In 1804 he brought out the first part, and in 1807 the second part, of his great work on Hernia.' At the time he first undertook inquiry into this subject, not only was the anatomy of the disease ill under stood, but the operation for its relief was frequently unsuccessful. This work was published in atlas folio, and got up in an unnecessarily expensive style. Most of the illustrations were of the size of life. When the whole was sold, he was a loser of one thousand pounds by the work. It however added greatly to his increasing reputation, and in a fow years after this (1813) his annual Income from his profession amounted to twenty-one thousand pounds. This income is probably the largest ever received by a medical practitioner.
During the constant occupation which an enormous practice, beeides his hospital duties and lectures gave him, he found time to pursue his favourite science of anatomy. He had a private dissecting room over his stables, and here he employed dissectors, artists, and modellers, being present himself every morning by six o'clock to superintend and direct them for the day. In 1813 he was appointed professor of comparative anatomy to the College of Surgeons. During this year he removed from the City to the West End, not only with the view of cultivating his interest with those about court, but also for the purpose of avoiding the enormous practice of the City.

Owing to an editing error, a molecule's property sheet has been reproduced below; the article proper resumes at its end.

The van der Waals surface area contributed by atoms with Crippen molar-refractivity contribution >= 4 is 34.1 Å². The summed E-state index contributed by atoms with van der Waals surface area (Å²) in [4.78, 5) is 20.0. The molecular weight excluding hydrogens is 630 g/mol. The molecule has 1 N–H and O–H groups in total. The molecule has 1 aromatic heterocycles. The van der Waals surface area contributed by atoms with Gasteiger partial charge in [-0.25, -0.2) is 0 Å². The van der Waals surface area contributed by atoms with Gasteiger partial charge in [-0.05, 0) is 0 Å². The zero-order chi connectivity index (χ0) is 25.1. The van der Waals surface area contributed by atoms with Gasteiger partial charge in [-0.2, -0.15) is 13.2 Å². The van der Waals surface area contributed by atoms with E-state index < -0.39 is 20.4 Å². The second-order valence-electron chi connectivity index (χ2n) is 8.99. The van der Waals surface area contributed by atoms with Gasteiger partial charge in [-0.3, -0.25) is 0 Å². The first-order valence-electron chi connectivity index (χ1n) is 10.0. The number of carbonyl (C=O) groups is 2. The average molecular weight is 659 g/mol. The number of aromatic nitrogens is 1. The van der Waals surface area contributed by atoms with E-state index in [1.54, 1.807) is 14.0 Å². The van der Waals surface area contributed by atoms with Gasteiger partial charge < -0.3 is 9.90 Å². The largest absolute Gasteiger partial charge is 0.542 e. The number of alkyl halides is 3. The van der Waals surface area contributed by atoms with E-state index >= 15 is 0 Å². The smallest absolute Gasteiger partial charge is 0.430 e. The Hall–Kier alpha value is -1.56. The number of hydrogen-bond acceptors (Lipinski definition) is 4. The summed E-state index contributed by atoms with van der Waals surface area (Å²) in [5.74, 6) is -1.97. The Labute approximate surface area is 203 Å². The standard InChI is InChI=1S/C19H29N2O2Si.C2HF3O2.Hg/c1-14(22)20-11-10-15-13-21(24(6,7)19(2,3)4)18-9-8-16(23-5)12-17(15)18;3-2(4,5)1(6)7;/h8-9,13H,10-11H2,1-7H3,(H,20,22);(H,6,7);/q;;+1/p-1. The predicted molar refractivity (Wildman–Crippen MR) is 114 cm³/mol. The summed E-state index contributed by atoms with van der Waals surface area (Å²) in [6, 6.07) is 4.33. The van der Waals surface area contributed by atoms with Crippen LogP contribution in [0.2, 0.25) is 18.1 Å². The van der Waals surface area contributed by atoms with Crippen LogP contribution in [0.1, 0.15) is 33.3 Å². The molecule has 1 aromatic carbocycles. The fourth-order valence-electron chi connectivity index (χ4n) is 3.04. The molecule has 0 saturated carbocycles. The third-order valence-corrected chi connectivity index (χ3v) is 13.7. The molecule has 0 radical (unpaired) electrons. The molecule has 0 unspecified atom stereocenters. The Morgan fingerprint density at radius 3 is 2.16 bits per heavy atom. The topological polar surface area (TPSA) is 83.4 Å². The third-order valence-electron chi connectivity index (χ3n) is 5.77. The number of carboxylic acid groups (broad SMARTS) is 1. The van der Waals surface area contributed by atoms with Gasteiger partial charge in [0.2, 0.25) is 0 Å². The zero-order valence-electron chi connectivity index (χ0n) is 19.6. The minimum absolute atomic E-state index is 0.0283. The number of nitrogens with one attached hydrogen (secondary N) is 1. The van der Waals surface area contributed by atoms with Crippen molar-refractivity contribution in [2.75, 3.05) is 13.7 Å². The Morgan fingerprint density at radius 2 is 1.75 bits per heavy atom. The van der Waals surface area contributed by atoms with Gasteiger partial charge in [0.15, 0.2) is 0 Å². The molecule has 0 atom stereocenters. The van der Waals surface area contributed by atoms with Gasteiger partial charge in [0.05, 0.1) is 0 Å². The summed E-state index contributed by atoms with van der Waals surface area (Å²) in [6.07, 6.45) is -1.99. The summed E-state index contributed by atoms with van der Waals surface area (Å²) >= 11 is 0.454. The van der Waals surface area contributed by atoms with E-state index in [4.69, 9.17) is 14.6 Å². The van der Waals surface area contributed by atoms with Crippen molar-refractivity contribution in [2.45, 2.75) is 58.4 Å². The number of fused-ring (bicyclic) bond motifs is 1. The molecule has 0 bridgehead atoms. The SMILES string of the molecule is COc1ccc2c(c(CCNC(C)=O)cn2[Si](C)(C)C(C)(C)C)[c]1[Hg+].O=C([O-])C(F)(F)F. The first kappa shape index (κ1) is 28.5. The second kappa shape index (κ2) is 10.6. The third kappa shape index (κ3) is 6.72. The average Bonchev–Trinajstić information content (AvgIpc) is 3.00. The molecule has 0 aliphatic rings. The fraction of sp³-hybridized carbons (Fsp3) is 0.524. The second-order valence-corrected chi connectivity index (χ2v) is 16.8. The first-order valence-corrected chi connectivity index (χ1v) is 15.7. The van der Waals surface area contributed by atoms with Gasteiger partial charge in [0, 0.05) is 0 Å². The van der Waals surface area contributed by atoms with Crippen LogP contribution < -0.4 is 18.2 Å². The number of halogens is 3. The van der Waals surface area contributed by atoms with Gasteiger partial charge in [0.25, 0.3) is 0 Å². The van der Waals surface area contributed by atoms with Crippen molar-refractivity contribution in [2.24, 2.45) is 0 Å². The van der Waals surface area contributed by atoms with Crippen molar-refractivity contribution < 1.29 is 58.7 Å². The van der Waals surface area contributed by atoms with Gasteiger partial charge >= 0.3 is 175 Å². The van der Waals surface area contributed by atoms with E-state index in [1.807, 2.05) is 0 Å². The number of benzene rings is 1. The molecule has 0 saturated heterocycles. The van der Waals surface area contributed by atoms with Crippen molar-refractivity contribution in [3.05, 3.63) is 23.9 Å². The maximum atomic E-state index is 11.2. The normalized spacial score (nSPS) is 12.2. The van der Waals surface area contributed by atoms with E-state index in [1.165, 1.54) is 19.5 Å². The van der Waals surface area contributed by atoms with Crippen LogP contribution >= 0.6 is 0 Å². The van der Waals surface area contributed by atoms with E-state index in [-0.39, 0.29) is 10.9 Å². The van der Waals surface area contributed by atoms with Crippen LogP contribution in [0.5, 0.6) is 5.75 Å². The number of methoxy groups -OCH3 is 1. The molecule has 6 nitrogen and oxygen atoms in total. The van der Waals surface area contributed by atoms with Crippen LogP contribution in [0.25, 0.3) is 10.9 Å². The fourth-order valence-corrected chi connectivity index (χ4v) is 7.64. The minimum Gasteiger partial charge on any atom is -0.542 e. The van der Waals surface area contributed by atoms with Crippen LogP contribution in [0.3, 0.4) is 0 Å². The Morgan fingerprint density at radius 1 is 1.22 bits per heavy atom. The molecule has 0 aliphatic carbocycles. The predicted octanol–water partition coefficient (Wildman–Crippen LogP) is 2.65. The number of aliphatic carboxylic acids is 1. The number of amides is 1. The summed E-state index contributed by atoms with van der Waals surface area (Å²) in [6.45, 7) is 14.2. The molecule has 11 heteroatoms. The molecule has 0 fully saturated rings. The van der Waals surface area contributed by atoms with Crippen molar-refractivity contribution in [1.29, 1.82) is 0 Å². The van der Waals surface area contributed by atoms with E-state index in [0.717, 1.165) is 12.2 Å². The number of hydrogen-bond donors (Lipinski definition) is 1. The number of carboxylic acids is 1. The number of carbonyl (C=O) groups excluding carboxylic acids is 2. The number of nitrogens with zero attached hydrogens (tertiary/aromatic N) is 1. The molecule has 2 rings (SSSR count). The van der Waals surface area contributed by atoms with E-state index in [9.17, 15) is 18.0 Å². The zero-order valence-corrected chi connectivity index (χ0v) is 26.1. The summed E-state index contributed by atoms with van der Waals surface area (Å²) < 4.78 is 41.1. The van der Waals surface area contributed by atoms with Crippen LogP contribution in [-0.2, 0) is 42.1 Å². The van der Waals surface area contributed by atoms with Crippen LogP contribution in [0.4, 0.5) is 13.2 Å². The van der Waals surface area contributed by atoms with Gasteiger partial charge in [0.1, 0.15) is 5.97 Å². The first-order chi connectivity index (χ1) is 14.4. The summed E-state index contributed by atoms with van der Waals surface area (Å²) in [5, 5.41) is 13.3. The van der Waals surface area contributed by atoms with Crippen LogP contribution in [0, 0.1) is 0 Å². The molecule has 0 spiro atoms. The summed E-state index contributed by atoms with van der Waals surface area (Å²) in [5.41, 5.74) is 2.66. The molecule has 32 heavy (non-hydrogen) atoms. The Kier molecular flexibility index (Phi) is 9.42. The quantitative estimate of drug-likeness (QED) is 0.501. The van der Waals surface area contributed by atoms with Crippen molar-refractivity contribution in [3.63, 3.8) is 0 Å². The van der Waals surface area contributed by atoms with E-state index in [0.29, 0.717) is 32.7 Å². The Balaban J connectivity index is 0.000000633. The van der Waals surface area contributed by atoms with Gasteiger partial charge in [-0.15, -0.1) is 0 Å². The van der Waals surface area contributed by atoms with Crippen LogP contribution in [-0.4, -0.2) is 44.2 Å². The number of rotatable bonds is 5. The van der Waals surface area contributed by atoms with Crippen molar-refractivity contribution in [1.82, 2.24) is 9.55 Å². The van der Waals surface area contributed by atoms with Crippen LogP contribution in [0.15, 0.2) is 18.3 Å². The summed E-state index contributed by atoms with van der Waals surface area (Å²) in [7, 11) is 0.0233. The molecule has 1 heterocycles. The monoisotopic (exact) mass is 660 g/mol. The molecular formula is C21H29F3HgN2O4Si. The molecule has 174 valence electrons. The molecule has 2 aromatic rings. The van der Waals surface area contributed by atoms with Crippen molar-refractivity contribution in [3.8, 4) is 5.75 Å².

In 1817 he performed one of his most remarkable operations, that of tying the aorta. Although not successful, it is undoubtedly the boldest attempt in the annals of surgery. If any circumstances have justified it, they were those in which Cooper operated. It hag been attempted since without success. In 1818, in conjunction with his former pupil and colleague, Mr. Travers, he commenced publishing a series of surgical essays ; but the plan was abandoned after two parts of the work had appeared. In 1820 Cooper was called in to attend on George IV., although be held no official position at court. Shortly after this he removed a steatomatous tumour from the head of the king. Si. months after this the king offered him a baronetcy, which was accepted on the condition that, as he had no son, the title should descend to his adopted son and nephew Aetley Cooper.